9:07 p.m. on September 14, 2012 (EDT)
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I take a Leatherman Wave with me most of the time. There is a little weight penalty but it's good to have the option of the tools if needed.

11:50 p.m. on September 14, 2012 (EDT)
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I take a Ontario SPEC Plus SP8 Machete Survival and a leatherman wave. I almost always go gear heavy. I may be slower but I will get there.

9:36 a.m. on September 15, 2012 (EDT)
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Re: Knives: German handmade folder

My favorite knife is a German folder.  Not only is it a great knife, but has sentimental value as well.  Was given to me from a family friend who was dying of cancer.  He fought through Europe and the main battles of the islands of the Pacific in WWII as a combat Marine.

Yes may be a little heavy compared to the ultralight versions, and the blade-lock release is top at rear, I love it.  As I hike & use it, I think every time I open it of Roy.

It is a:     FRIEDR.HERDER ABR.SOHN    SOLINGEN-GERMANY  (trademark is an Ace-of-Spades)

Indent top-rear, is the release 


I added a very small clip-ring, held by waxed thread, in the loop hole at rear.  

11:37 a.m. on September 15, 2012 (EDT)
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Compared to no knife, any knife is fine.  With experience I have come to really appreciate carbon steel in  a blade about 4 in long with heft, balance, and feel.  The feel part is very subjective and helps explain the amount of knives for sale and the amount of knives we own if we care about knives.

12:57 p.m. on September 15, 2012 (EDT)
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Victorinox Soldier(pretty much the same knife as the One Handed Trekker.)


(Oh wait, that isn't the pic I wanted....)

Here it is:


Not much more I can say about the knife that I haven't said in the review so here is a link if ya feel like reading and looking at some pics: 

I also have a Puma White Hunter packed away but that knife is more of a show piece than anything. 

4:32 p.m. on September 15, 2012 (EDT)
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I like my cheap three inch folder I got at the knife store in Julian. hollow ground three inch stainless blade, 300 series I think, plastic handle, easy to field sharpen. I take it everywhere I hike, day trips and backpacks. Hasn't let me down yet.

8:49 p.m. on September 15, 2012 (EDT)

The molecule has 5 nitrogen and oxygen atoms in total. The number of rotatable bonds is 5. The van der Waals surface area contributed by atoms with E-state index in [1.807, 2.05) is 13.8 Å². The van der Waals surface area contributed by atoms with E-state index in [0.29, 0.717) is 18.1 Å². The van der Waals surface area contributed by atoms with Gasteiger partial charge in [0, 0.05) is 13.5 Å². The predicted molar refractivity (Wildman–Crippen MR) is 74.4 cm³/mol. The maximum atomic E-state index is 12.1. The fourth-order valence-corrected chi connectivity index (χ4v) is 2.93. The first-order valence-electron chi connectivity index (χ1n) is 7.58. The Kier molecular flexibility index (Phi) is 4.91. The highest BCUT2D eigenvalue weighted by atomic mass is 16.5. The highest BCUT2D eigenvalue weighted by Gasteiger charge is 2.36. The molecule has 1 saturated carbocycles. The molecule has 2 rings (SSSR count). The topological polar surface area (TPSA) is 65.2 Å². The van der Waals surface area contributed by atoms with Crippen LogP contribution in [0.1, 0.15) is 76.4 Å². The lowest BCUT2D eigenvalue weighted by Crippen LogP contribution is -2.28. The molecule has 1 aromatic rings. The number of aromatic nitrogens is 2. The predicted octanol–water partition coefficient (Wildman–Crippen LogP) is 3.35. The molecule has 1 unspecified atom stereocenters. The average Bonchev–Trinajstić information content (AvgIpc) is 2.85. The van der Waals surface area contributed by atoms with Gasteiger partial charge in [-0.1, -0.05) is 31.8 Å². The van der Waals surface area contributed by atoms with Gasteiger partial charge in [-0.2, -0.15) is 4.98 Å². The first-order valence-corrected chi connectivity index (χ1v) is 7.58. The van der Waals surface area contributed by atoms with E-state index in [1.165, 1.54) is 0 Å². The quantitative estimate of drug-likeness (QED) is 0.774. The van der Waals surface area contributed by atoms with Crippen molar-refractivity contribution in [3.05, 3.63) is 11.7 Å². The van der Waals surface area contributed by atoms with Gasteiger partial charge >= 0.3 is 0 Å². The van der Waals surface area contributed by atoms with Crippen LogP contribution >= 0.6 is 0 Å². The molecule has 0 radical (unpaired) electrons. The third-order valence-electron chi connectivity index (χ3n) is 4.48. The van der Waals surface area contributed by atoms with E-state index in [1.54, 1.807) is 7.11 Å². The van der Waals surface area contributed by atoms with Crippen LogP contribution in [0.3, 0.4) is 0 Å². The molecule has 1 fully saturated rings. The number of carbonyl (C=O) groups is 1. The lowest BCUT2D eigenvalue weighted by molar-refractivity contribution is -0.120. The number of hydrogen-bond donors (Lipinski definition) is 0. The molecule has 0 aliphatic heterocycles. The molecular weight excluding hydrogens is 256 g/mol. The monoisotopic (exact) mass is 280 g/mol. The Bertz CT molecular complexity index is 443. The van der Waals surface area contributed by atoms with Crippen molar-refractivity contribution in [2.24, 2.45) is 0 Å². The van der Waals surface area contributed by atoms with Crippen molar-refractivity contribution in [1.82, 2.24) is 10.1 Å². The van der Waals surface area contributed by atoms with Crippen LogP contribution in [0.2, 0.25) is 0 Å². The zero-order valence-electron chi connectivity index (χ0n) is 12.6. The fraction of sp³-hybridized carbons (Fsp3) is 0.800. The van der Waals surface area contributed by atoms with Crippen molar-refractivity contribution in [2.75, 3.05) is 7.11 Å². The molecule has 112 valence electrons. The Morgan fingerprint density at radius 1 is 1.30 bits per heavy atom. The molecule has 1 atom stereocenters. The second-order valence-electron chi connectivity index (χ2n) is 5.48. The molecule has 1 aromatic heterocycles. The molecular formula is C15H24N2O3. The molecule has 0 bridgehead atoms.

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Well then...for me it's a fixed-blade with about a 4" convexed or "scandi" edge, slight drop-point or clip point, and sturdy enough with which to do "bushcrafty" things. A bajillion knives meet these specs, from the Moras Trout mentioned, to $1000+ custom one-off jobbies...I have two knives like this, which somewhere in the middle: a Spyderco FB-01 Bill Moran knife in VG-10 with a clip-point scandi blade, and my newest blade acquisition--a result of my love for the Upper Peninsula of Michigan--a Bark River North Star in CPM3V with a convexed drop-point. Many factors are at play when choosing a certain tool for a certain job, and I happen to believe that a person is (at least partially) defined by the tool he or she chooses.

Regarding your other question, Jeff: I always take a knife. Always. EDC and all that stuff...I almost don't want to count it in my base-weight because I've had one on my person every day for the last decade or so, and at this point it's like a part of my body weight.

Now, when I'm on the trail it's sometimes a different story...on these occasions, I often just take just a Leatherman PS4, which has a blade more than adequate enough for cutting food and opening plastic packaging. I take the PS4 on many of my trips anyways, on account of the great pliers, scissors, and stove-fixing bits, so when I know I won't be leaving the trail I just drop the fixed-blade altogether.

...this new knife thread makes me want to take sensuous pics of my North Star...

12:12 a.m. on September 16, 2012 (EDT)
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Well, knife collecting is more than just a hobby for me, so I am probably in the minority here.  And I believe in quality, too, so none of the cheap stuff for me.

Although I carry more than one knife when backpacking, if I were to be honest I would have to admit that a simple 2.5-3" blade would handle virtually all of the cutting chores that I encounter when backpacking - food prep, trimming tape or bandages, etc.  However, a few years ago I decided to carry a 4" fixed blade on a backpacking trip (before that it was only smaller folders).  On that trip I was able to use that knife to take care of a problem in a couple minutes that would have taken at least an hour with a smaller blade or a small saw.  Ever since then, I have decided that it is worth the extra weight (a little over 4oz) to carry a 4" fixed blade, usually this custom from Ray Laconico: